If your employer is acquired, the fate of your 401(k) plan may depend in part on what type of acquisition it is – asset sale or stock purchase.
In an asset sale, the selling company retains responsibility for the 401(k) plan. Employees of the acquired company that stay on after the sale are typically considered new employees of the acquiring company.
If the acquisition is a stock purchase, the acquiring company is purchasing the entity (company), including its benefit plans, from the seller. Usually, employees are treated as employees of the buyer, either directly or indirectly. There are several possible outcomes for your 401(k) in this scenario:
Your existing 401(k) may be merged into the new company plan.
Both company plans may be maintained separately.
Your 401(k) plan may be terminated.
Merger of the Two Plans
This is the most common scenario for 401(k)s when one company acquires another. When the two plans are merged, your existing 401(k) is merged into the new company plan, which may have different employer matching and investment options. You may be locked out of your existing 401(k) for a time, while the merger of the plans is in process.
Two Separately Maintained Plans
Your existing 401(k) plan may continue on the same as before, while the other company continues to run its plan. Acquired company employees continue using their own 401(k) and do not participate in the acquiring company’s plan.
Termination of the Plan
If your 401(k) plan terminates, there are two possible outcomes:
Everything remains the same, except the plan stops allowing new contributions. You remain vested in the plan, have it serviced in a customary manner, and take distributions at retirement. Employer contributions are fully vested. You are entitled to the matching funds your employer has put in, regardless of plan rules. The only limitation is no new money can go into the plan.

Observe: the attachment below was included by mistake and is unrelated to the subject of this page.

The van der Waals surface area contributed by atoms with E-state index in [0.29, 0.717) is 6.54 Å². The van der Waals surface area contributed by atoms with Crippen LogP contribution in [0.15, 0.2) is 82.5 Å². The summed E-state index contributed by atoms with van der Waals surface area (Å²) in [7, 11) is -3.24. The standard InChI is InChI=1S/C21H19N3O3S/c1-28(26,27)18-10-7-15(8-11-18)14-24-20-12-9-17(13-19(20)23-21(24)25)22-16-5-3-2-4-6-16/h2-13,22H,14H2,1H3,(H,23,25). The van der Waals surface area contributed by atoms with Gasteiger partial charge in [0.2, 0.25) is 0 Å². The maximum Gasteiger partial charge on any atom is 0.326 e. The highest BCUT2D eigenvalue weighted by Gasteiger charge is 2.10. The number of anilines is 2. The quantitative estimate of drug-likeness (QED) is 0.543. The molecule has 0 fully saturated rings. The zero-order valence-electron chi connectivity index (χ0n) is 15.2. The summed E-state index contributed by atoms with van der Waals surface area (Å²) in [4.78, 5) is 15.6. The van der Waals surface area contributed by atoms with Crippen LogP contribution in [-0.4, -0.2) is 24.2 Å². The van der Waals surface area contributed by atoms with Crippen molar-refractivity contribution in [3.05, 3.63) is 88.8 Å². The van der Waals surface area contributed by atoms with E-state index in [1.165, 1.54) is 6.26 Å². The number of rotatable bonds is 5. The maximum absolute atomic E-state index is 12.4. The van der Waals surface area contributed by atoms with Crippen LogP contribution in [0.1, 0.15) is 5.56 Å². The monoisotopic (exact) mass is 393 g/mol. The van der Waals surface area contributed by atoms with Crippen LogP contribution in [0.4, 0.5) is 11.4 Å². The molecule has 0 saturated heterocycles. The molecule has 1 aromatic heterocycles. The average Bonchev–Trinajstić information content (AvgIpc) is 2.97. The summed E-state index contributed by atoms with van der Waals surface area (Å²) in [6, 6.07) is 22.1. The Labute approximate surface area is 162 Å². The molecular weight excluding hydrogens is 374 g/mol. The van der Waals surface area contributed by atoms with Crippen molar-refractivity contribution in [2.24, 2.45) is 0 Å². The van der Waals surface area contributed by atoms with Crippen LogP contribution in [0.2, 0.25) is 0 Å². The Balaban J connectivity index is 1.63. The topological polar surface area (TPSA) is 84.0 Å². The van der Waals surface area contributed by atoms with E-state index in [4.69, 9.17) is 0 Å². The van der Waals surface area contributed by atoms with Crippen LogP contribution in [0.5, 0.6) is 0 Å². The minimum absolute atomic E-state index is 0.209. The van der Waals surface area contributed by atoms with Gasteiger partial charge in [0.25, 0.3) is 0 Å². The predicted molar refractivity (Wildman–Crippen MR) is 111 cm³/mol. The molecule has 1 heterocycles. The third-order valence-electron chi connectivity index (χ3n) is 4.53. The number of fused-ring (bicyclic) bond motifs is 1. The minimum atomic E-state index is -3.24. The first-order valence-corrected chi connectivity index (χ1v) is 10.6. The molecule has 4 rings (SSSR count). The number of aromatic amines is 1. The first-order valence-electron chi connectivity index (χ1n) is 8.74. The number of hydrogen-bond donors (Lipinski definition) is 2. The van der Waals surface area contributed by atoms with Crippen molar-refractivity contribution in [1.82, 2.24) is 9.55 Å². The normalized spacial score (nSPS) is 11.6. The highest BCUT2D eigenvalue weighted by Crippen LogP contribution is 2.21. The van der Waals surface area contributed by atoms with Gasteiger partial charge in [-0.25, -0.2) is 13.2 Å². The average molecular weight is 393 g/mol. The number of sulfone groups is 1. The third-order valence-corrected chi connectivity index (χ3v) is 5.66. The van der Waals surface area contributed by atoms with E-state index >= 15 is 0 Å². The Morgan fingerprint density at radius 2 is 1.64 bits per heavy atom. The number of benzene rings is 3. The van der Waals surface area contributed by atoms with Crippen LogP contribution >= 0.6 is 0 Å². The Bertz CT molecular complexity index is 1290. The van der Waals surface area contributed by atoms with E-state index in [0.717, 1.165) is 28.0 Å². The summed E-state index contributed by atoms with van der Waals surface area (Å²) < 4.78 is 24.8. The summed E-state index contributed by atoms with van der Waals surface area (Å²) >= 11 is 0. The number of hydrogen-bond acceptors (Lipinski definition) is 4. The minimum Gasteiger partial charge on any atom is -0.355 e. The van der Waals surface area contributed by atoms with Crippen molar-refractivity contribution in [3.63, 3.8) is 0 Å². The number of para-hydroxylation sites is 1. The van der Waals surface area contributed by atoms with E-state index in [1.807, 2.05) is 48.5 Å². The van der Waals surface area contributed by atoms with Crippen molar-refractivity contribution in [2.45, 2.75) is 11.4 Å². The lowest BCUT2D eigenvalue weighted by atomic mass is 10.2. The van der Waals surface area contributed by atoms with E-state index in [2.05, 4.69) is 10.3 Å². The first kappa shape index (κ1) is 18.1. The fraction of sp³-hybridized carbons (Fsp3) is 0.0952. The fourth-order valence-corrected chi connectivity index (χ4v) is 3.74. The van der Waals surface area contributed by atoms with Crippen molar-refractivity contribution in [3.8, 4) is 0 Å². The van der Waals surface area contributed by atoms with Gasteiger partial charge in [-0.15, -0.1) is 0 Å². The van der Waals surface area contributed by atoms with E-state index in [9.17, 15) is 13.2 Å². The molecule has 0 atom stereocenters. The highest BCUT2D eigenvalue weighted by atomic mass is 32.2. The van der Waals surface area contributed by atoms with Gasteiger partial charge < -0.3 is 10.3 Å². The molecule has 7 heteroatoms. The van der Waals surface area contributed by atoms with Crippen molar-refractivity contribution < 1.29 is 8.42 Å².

The plan closes, allows no new contributions, and forces participants to roll over their funds into an IRA or another 401(k) plan. Employer contributions are also fully vested in this case.
What If My Company Is Sold and I No Longer Work There?
If you have left a company that was acquired by another company, you have options similar to current employees except:
If your 401(k) account balance is less than $5,000, the company may force you out of the plan. In this case, your 401(k) funds will be automatically rolled over into an IRA.
If you are a terminated plan participant, you can move your money out regardless. You can rollover your account to an IRA or to a new employer’s 401(k). It is not advisable to cash out the account, particularly if you are under the age of 59 ½. The distribution will be subject to income tax, plus a 10% early withdrawal penalty.
If you are uncertain about your 401(k) plan options after a company acquisition, speak with our knowledgeable agent. We can help you navigate the transition in a manner that is in your best interests.